Legionnaire’s disease can be a fatal form of pneumonia, and some people may be more susceptible to it than others. Those who may be at higher risk for getting Legionnaire’s are heavy smokers and drinkers, people with impaired immune systems, anyone suffering from chronic respiratory or kidney disease, and people over 45 years old. People can get the disease by inhaling droplets of water that contain the legionella bacteria.

Exposure may happen from multiple water systems — most notably in showers. According to the Health and Safety Executive, certain conditions can pave the way for the legionella bacteria to grow, like when the water temperature is between 20 - 45 °C. While there are antibiotics to treat infection, an ounce of prevention, as the saying goes, would still be a better way to go. And prevention is generally achieved through risk assessments and tests for legionella bacteria.

A risk assessment will determine your business’s risk from exposure to legionella and it can be carried out by a contractor according to the required standards or you could do it, provided you have the sufficient knowledge and experience in managing health and safety. Testing may be done through sampling methods, which are made possible through a legionella testing kit. Water samples have to be processed by a UKAS-accredited laboratory and their minimum detection limit should be 100 legionella bacteria per litre of sample.

Testing has to be carried out quarterly for open water systems such as cooling towers, spa pools, and evaporative condensers. Meanwhile, testing for legionella bacteria in hot and cold water systems that are not exposed to the elements (e.g., pipework, storage tanks, showerheads, etc.) should be carried out periodically, or as determined by the risk assessment.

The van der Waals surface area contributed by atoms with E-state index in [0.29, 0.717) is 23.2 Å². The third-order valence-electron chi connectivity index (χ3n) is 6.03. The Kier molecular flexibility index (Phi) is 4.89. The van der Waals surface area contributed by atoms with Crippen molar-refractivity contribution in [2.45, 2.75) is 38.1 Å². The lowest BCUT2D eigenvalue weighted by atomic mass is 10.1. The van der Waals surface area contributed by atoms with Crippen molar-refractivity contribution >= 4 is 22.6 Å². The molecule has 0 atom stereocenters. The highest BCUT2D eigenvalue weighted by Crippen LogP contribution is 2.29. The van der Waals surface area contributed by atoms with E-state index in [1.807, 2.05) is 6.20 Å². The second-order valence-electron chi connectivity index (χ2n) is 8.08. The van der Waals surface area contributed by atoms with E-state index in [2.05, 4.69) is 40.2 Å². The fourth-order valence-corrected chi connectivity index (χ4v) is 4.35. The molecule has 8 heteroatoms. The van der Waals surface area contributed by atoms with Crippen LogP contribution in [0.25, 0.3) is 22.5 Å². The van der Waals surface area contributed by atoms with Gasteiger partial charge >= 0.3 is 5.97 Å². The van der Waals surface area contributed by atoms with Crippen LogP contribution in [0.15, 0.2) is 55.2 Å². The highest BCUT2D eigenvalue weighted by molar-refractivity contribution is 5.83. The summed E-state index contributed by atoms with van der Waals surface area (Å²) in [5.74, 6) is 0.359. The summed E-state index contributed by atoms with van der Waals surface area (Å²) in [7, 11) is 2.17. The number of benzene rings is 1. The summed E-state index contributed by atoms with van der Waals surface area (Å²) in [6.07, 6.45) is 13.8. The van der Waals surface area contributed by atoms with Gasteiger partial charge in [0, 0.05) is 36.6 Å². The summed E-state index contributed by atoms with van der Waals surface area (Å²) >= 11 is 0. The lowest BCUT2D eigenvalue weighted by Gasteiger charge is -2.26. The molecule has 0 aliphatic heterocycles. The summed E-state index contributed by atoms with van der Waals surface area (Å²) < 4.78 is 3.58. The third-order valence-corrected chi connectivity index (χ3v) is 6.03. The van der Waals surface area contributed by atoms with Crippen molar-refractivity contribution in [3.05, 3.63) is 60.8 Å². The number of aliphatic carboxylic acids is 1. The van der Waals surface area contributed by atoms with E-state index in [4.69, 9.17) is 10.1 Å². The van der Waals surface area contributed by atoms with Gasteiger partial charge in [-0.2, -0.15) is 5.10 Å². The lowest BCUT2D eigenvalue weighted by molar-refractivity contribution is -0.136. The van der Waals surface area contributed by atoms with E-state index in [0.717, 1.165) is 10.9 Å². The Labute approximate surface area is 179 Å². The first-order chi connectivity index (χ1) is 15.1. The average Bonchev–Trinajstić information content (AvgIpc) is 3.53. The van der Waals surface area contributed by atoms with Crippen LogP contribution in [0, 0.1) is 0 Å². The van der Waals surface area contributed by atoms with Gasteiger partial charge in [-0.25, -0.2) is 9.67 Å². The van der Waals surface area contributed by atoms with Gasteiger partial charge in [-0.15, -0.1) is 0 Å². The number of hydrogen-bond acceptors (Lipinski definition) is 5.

Other considerations for prompting a test for legionella bacteria includes water systems that have been treated with biocides where distribution temperatures have been intentionally reduced; when an outbreak may be suspected; in hospital wards that have patients who are at risk, and in buildings wherein occupants may have a higher susceptibility to Legionnaire’s.

Testing kits for legionella bacteria may vary, depending on which water systems will need sampling. But it should be stressed that an accredited company must carry out analyses for the samples taken. When purchasing testing kits for legionella, you’ll be given sterile bottles with which to fill with your water samples. Procedures for taking samples will also differ depending on the water system. Once your samples have been collected, the company can pick it up and take it to their laboratory for analysis.

Testing for legionella bacteria is a good way to prevent Legionnaire’s Disease. With the right testing kit and an accredited and credible company performing analysis, you can find out whether the potentially dangerous bacteria is lurking about in your home or place of business and you can then take the necessary actions.

+Duncan Hollis